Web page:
In Ancient times when deep oak woods and forests were mystical places, the people of those times believed bluebells were synonymous with the fairies who lived there. Superstitions tell that if anyone wandered into a bluebell ring they would soon fall under the enchantment of the fairies and meet their death. Equally they believed that bluebells rang to summon the fairies to secret gatherings amongst the old oaks. Anyone it is said who heard a bluebells tiny chime would soon wither and die.
British native bluebells (Hyacinthoides non-scripta) are a common sight in spring in the Ancient woodlands throughout the land. Undisturbed for years the bulbs are well adapted to woodland life and carpet the woodland floor well before the trees come into leaf. Without leaves on the trees there is more light available which helps the plant complete it's natural perennial cycle. Sometimes known by the local name Auld man's bells, the bluebell of course, gets it's common name from the blue bell shaped flowers that hang from the stem.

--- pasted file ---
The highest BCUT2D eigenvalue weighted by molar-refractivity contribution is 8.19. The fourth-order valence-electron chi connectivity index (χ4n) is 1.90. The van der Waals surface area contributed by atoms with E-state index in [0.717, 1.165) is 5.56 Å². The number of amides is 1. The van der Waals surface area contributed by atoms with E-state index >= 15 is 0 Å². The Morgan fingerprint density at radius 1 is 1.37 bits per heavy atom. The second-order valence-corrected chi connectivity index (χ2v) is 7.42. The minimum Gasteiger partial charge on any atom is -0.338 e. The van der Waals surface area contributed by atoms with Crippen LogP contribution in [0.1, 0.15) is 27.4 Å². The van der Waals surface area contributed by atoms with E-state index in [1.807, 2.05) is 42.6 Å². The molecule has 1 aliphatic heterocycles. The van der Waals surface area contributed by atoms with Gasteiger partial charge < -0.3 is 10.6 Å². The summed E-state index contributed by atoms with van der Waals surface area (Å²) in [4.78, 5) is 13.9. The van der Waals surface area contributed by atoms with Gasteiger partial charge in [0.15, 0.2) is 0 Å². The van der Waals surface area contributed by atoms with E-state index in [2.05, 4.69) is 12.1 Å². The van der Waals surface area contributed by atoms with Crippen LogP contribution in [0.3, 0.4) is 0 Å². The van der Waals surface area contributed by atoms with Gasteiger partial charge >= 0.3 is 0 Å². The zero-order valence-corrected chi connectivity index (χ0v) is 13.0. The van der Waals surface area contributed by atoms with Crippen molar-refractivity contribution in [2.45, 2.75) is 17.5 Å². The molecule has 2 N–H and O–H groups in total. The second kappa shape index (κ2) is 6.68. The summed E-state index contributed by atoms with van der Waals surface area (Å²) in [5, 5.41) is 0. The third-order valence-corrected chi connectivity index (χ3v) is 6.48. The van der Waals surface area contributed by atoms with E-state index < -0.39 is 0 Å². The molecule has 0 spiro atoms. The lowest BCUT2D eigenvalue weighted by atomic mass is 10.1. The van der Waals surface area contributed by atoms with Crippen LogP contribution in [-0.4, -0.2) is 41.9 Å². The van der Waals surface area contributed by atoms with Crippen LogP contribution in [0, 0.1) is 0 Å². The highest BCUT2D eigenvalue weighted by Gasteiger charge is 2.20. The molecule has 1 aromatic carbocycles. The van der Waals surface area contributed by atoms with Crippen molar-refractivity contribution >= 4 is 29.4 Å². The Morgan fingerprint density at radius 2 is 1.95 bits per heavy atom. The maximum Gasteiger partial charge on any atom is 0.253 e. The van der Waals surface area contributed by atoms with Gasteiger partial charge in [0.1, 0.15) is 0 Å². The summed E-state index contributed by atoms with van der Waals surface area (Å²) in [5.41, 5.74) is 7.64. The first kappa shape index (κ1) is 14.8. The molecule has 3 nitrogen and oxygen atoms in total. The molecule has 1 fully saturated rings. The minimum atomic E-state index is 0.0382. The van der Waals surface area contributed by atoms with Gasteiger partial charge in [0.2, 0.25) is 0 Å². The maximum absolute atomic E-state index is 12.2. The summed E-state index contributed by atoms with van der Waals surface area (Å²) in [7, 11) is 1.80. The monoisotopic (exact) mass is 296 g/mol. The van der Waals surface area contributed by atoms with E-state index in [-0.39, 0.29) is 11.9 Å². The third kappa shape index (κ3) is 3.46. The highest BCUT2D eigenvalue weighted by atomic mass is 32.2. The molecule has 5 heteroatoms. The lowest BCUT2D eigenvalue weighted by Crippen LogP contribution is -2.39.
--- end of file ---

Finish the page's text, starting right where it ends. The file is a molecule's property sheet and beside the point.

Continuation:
There are several reputable nurseries that now sell the British bluebell (Hyacinthoides no scripta). It is illegal of course to dig them up in native English Woodlands. Bluebells can be planted throughout late Autumn and very early Spring. They do best in the loamy leaf mould under deciduous trees like Oak, Ash and Beech. Care should be taken not to plant them where the ground is prone to waterlogging
They are a great source of early nectar for insects and bees coming out of the long winter months. Walking through a woodland carpeted with bluebells is truly something to lift the soul.
The National trust has a guide to where you can find a bluebell wood open to the public. Follow this link to find out a wood near you HERE
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